Risotto also calls for 4 cups of vegetable stock. I don't know if anyone feels this way, but finding affordable, natural vegetable broth is a challenge. If you are lucky enough to live near a Whole Foods, you are all set, because they sell cartons of their organic vegetable broth for under $2. I travel to Orlando once a month to stock up on this, as well as a couple other staple. If you are relegated to a shopping at a regular grocery store, just make sure the broth isn't filled with all types of chemicals. Or, make your own, which will make your risotto even more tasty.

The golden beet salad is super simple, and is best served on the second day. I like the simplicity of this dish when I am serving it with a heavier main course. However, if you would like to dress it up a bit, use walnut oil in place of the olive, and top with chopped walnuts and a spoonful of goat cheese.

Creamy Beet Risotto
Makes 4-6 servings

1 tablespoon earth balance butter (or regular)
1 tablespoon olive oil
3 shallots
1/2 onion
3 small beets
3 garlic cloves
1 cup beet greens
2 tablespoons fresh rosemary
1 cup arborio rice
1 cup dry white wine (sherry or other)
4 cups vegetable broth
1/3 cup grated parmigiano reggiano
sea salt & black pepper

Start by prepping your vegetables. Dice onions and shallots, and mince garlic. For the beets, separate the greens from the root. With a knife, chop off all the knarly looking parts from the root, and then peel with a potato peeler. Chop into a fine dice (about 1/4 inch). Don't fret if they are not all exactly the same, but they need to be small in order to cook in time. For the greens, wash thoroughly by submerging in a large bowl of water, swirling them around, and then removing the greens with your hands into a colander. Once dry, chop roughly. Chop rosemary as finely as possible.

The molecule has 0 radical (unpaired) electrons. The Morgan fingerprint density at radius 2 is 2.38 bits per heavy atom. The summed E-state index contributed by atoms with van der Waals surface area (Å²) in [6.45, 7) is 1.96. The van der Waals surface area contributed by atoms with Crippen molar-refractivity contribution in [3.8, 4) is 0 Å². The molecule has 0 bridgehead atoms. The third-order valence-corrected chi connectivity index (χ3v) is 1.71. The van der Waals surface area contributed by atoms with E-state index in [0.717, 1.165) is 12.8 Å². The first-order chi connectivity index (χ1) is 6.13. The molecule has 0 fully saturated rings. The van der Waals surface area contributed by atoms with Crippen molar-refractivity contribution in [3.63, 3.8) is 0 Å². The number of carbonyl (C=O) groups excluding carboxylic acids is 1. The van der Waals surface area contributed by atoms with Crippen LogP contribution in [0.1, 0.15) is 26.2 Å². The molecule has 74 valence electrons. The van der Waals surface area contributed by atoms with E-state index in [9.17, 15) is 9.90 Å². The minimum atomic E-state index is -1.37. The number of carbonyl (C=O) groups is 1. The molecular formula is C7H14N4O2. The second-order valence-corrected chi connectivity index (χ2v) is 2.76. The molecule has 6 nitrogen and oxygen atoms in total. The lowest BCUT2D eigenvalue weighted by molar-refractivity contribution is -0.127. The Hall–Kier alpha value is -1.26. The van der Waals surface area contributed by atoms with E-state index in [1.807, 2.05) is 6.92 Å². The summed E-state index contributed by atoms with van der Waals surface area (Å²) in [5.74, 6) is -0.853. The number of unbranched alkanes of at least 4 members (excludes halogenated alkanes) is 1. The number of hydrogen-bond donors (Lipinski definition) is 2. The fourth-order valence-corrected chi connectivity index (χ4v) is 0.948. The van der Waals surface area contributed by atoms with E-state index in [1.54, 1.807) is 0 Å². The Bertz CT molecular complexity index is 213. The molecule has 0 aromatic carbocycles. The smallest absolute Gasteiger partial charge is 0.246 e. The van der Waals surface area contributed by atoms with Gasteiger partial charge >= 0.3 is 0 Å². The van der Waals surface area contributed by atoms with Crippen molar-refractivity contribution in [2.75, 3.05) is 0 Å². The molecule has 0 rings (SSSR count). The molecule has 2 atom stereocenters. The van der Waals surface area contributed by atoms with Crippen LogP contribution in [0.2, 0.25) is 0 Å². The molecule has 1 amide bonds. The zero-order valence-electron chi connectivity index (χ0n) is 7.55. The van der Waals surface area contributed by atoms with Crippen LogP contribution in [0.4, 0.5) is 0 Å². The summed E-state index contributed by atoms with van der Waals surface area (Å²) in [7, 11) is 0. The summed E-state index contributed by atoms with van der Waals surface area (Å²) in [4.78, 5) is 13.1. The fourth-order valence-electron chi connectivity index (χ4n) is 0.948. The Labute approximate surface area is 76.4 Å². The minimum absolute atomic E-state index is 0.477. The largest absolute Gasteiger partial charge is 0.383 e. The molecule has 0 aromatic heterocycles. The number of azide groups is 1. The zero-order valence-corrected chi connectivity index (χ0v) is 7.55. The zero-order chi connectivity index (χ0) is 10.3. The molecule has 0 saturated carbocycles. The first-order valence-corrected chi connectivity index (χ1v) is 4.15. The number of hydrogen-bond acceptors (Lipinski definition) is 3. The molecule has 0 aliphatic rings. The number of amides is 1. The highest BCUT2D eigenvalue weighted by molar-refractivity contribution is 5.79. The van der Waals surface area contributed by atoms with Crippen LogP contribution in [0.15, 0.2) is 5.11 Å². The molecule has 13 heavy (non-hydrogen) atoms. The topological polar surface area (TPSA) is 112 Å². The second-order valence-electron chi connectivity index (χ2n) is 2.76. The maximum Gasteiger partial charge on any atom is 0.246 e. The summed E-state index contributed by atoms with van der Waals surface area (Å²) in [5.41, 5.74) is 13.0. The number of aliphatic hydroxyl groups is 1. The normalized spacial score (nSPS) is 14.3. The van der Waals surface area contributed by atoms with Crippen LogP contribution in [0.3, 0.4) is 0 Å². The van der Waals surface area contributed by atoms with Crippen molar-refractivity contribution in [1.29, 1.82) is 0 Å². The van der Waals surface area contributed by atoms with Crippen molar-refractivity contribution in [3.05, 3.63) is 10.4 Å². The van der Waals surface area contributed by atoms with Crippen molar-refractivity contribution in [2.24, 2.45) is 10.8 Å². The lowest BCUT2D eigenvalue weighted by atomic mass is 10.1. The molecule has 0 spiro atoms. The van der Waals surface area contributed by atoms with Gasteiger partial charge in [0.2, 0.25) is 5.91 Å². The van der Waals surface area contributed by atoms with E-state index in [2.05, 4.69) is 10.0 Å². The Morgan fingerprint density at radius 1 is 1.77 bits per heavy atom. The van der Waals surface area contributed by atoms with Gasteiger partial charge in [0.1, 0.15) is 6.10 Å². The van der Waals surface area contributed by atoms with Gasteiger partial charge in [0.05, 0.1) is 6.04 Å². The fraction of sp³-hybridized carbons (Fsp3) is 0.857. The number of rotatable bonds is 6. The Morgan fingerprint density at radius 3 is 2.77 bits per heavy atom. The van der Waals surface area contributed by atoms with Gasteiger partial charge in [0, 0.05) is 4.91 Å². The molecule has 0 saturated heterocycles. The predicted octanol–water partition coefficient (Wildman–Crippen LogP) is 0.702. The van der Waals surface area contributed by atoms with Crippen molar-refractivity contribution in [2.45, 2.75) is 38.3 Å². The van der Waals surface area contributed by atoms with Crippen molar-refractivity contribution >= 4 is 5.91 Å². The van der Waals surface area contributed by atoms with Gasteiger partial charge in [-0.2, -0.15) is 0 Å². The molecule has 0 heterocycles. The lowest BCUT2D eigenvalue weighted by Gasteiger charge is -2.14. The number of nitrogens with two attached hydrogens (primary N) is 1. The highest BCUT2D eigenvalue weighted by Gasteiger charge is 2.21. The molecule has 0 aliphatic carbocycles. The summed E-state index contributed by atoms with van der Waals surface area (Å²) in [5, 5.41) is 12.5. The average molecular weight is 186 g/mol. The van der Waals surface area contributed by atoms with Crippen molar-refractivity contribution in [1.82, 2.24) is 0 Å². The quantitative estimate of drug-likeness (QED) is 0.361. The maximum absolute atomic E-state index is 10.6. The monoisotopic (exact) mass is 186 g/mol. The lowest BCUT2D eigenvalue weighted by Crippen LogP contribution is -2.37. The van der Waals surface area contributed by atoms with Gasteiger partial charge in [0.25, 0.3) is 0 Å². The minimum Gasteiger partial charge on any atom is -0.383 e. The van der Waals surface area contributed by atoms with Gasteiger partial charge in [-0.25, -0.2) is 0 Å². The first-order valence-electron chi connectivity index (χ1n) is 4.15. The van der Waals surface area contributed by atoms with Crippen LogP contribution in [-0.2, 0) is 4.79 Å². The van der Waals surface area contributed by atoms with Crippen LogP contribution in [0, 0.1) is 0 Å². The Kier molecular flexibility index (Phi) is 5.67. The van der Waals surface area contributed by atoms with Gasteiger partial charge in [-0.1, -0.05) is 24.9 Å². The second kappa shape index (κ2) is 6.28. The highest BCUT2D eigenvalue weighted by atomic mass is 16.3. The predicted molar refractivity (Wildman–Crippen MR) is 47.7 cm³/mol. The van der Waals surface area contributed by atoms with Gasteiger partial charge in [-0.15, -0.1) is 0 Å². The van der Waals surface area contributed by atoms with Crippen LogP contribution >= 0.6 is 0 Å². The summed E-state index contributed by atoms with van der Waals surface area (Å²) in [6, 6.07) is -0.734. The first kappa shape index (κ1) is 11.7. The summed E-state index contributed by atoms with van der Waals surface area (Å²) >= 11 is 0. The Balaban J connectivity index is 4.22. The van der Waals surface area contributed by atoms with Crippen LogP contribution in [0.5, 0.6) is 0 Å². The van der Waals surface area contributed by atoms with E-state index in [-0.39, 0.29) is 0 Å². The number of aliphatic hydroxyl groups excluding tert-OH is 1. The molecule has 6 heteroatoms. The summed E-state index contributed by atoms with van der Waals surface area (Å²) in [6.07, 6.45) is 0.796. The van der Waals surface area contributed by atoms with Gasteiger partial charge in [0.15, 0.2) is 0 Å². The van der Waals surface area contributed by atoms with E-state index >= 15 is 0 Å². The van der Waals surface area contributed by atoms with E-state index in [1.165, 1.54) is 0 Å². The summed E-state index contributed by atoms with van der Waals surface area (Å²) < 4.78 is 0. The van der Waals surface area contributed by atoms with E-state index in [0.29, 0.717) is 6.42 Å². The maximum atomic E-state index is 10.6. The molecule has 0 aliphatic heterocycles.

Pour the vegetable broth into a small saucepan, and heat over medium. Keep heated while you make your risotto.

Heat the butter and oil in a large skillet over medium heat. Saute the onion, shallots, and beetroot until onions are translucent and a little brown, about 5 minutes. Add the garlic, rosemary, and beet greens - cook for another 1-2 minutes. Season generously with sea salt and pepper.

Add the rice, stir to coat with butter and oil. When the rice becomes fragrant (about 2 minutes), add the wine and simmer until all the liquid has evaporated.

With a ladle, slowly add the broth to the rice, about a cup at a time. Reduce heat to medium-low. Stir the rice often, with a wooden spoon, being careful not to break it. When the broth is soaked up, add another cup. Continue to do so until the rice is tender (taste it each time). This should take about 25-35 minutes. The risotto should have a loose, creamy, pourable consistency.

Remove from heat, and stir in the parmigiano. Serve immediately with additional cheese if desired.

Picked Golden Beet Salad
Makes 2-3 servings

3 medium golden beets
1/4 cup sherry vinegar
2 tablespoons olive oil
sea salt & pepper
2 teaspoons local honey
handful chopped fresh dill

Preheat oven to 450. Wash beets, then rub them with oil and season with salt. Place on cookie sheet and bake in oven until tender about 1 - 1.5 hours, depending on size. Use a knife to test.
Let beets cool for 30 minutes.

Once beets are ready to handle, remove the skins by hand. They should come off easily, but if not, use a small knife to help.

Shred beets on a mandolin, or with a knife. If you use a knife, slice beets as thin as possible into sheets, then into long, thin strips.

In a medium bowl, toss beets with remaining ingredients. Taste for seasoning, and add salt if necessary. Refrigerate overnight, taste again in the morning and adjust seasoning.